The increasing number, importance and roles of life care planners represents a significant development impacting several overlapping markets including structured settlements, personal injury settlement planning, special needs planning, and Medicare set-asides (MSAs).
This S2KM blog post continues a three part interview with Wendie A. Howland, MN, RN-BC, CRRN, CCM, CNLCP, LNCC, a nationally recognized life care planning expert, in which Wendie addresses life care planning qualifications, case management, industry standards, and criticism of life care planners among other issues. Link for Part 1.
S2KM: The two most important U.S. based life care planning professional associations appear to be the International Association of Life Care Planners (IALCP) and the American Association of Nurse Life Care Planners (AANLCP). You belong to the AANLCP.
- How many nurses belong to AANLCP?
- Who are/were the pioneers responsible for developing nurse life care planning?
Ms. HOWLAND: Currently, there are roughly 350 AANLCP members. Not all have earned CNLCP certification. Some are LNCP-Cs and CLCPs, and/or nurses without formal life care planning credentials. All full AANLCP members are registered nurses bound by the ANA Scope and Standards of Nursing Practice and the nurse practice acts of our respective states. Some CNLCPs and RN CLCPs are not AANLCP members. There are also some associate AANLCP members who are not RNs. AANLCP has some Canadian members who are bound by their own nurse practice act.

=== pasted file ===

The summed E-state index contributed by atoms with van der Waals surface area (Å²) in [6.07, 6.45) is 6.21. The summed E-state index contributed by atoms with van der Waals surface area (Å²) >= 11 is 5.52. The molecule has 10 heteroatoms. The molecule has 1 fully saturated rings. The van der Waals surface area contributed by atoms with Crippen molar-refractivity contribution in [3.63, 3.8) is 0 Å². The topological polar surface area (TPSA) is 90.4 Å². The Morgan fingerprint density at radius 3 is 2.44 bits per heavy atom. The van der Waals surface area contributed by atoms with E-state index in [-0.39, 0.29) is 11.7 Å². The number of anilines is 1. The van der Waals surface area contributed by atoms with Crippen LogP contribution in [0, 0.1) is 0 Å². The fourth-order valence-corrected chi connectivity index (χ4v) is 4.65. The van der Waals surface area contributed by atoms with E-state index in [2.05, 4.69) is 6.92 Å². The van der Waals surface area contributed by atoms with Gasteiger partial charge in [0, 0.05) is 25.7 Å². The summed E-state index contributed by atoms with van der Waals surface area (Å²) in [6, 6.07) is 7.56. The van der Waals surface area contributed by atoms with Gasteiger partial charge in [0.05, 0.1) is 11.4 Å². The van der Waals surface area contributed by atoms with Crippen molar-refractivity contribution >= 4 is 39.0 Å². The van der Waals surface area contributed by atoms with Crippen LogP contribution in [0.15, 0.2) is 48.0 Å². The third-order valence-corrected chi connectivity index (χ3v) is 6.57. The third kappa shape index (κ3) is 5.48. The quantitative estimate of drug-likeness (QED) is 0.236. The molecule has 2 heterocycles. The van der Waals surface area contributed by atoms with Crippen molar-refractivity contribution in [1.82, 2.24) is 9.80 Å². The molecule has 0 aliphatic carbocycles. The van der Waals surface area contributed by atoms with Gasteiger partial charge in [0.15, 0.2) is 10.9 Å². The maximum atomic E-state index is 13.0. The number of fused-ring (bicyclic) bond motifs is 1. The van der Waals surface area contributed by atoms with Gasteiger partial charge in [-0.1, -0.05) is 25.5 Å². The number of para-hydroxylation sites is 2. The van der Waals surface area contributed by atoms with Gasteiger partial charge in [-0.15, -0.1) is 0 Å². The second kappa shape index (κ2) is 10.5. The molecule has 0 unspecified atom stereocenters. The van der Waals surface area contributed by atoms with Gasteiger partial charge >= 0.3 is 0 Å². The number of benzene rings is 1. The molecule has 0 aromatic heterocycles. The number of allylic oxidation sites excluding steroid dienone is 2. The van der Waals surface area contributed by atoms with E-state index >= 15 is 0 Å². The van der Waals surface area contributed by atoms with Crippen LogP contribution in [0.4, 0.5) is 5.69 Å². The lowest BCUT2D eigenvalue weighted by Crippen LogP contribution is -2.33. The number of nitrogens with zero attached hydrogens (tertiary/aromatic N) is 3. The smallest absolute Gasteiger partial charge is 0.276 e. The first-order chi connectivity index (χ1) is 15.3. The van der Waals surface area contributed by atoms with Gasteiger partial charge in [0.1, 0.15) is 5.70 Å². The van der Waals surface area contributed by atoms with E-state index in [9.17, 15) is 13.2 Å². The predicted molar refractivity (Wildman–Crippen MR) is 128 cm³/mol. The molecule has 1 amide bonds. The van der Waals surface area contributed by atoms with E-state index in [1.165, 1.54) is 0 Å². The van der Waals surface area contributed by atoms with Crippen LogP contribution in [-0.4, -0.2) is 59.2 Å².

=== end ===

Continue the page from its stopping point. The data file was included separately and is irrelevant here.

These excerpts from the AANLCP Core Curriculum for Nurse Life Care Planning (2013) highlight some of our profession's pioneers:
- Lillian Wald - "In the early 1900s, Lillian Wald promoted the term 'public health nurse,' expanding nursing practice to encompass employment, recreation, health education, and sanitation....By the 1940s, the insurance industry was using case management as a method of cost containment"